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  • New Bill Would Make Long-Overdue Changes to Tax Code

    US Capitol

    With all the damaging bills coming out of Congress today, and promises of more to come, it is easy to lose sight of necessary positive policy changes that Congress should be making to improve the tax code and increase economic growth.

    Representatives Jim Jordan (R-OH) and Jason Chaffetz (R-UT) look to fix that by proposing a series of changes to the tax code that will finally make those long-needed advancements.

    Their bill, H.R. 5029, proposes the following:

    1) Eliminate the tax on capital gains. The current tax code taxes capital heavily because of the capital gains tax, taxes on dividends, and through taxes on business income and the corporate income tax–especially because businesses cannot deduct the full cost of the capital they buy but must depreciate it over several years at a lower real value. This reduces the amount of capital in the economy and therefore destroys jobs and lowers wages. As such, taxes on capital should be minimal or nonexistent. Eliminating the capital gains tax completely is a long-overdue step that will reduce the tax burden on capital.

    2) Reduce corporate income tax to 12.5 percent. The corporate income tax in the United States is 35 percent. When combined with state taxes, the top rate is the second highest in the world, behind only Japan. The rate is far above the 25 percent average rate of other industrialized countries. The high rate in the United States is a major factor driving jobs to other countries. A reduction in the rate is badly needed to keep jobs in the United States. Reducing the rate to 12.5 percent would be a boon to job creation and American international businesses.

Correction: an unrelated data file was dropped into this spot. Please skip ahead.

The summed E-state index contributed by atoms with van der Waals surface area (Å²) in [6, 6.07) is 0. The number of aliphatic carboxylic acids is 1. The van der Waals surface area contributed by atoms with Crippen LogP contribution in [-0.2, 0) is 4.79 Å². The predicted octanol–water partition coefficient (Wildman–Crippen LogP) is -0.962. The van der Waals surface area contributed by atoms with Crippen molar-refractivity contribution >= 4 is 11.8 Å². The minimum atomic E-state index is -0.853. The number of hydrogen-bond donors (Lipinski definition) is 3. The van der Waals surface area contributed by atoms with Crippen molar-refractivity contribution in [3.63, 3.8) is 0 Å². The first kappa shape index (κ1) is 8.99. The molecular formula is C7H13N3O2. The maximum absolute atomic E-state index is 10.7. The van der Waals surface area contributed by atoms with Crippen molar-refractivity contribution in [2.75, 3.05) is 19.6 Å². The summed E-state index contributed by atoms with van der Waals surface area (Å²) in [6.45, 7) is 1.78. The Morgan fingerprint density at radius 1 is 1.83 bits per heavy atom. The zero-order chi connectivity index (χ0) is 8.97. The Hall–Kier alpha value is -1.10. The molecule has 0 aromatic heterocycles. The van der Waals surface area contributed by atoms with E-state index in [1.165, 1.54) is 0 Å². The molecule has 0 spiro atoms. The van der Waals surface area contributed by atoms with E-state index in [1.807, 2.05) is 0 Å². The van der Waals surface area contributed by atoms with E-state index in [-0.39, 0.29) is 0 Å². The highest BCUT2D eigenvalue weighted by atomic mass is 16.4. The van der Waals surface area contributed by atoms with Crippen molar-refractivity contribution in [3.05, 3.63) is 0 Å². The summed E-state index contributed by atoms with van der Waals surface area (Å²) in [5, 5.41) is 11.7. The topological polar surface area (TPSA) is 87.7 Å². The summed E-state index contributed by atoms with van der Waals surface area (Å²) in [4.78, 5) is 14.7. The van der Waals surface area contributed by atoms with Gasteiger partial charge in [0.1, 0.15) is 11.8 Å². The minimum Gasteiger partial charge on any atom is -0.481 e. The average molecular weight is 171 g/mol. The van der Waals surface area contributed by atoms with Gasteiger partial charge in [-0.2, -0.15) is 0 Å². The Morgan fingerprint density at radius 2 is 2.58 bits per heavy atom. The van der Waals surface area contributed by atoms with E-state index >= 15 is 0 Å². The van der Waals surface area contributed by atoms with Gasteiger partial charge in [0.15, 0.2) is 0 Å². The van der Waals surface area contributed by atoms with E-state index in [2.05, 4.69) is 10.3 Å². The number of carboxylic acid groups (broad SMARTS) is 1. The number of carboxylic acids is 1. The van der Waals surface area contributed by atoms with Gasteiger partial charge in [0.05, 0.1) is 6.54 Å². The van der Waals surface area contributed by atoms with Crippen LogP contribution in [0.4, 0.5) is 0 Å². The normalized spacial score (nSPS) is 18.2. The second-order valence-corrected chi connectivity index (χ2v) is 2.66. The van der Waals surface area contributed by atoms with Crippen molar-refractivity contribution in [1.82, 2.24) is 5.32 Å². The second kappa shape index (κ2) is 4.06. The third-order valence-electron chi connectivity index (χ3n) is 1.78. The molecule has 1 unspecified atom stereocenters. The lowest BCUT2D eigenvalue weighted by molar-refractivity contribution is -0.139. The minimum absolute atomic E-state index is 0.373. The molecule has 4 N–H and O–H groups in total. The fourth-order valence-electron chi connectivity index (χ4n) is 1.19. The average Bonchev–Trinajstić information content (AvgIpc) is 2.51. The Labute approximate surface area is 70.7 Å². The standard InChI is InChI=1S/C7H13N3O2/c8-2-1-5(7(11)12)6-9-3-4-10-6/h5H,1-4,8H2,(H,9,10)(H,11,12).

3) Kill the death tax. The death tax is a plague on family-owned businesses and a weight around the economy’s neck. The 2001 and 2003 tax cuts actually abolished the death tax for 2010, but if Congress does nothing this year, under law it comes back to life in full force in 2011. Abolishing the death tax would create jobs and help the ailing economy.

    4)  Immediate Expensing of Business Expenses: As explained above, one of the factors driving up the cost of capital is that businesses cannot deduct the full cost of the capital they buy but must depreciate it over several years. Providing immediate expensing would solve this problem and create jobs and increase wages in the process.

    5) Reduce payroll tax by half for 2010. Although this proposal would reduce taxes, it would not have the stimulus effect the authors of the bill envision. Businesses and individuals make decisions about how much to work, save, invest, and whether or not to take on new risk based on long-term economic considerations. Reducing marginal tax rates on all businesses would have more simulative impact. A better alternative would be to permanently extend the tax rate reductions in the 2001 and 2003 tax cuts for all taxpayers, not just those making less then $250,000 a year as proposed by President Obama.

    Combined these provisions would reduce tax revenue significantly. In order to partially make up for the lost revenues, the bill would rescind all unspent revenues from the TARP program and the stimulus package. It would also require the Treasury Department to sell all shares and warrants it holds in businesses as a result of the TARP program. These necessary measures would blunt the impact the tax cuts would have on the deficit temporarily. In the long-run, the combined tax cuts would no doubt add considerably to the deficit.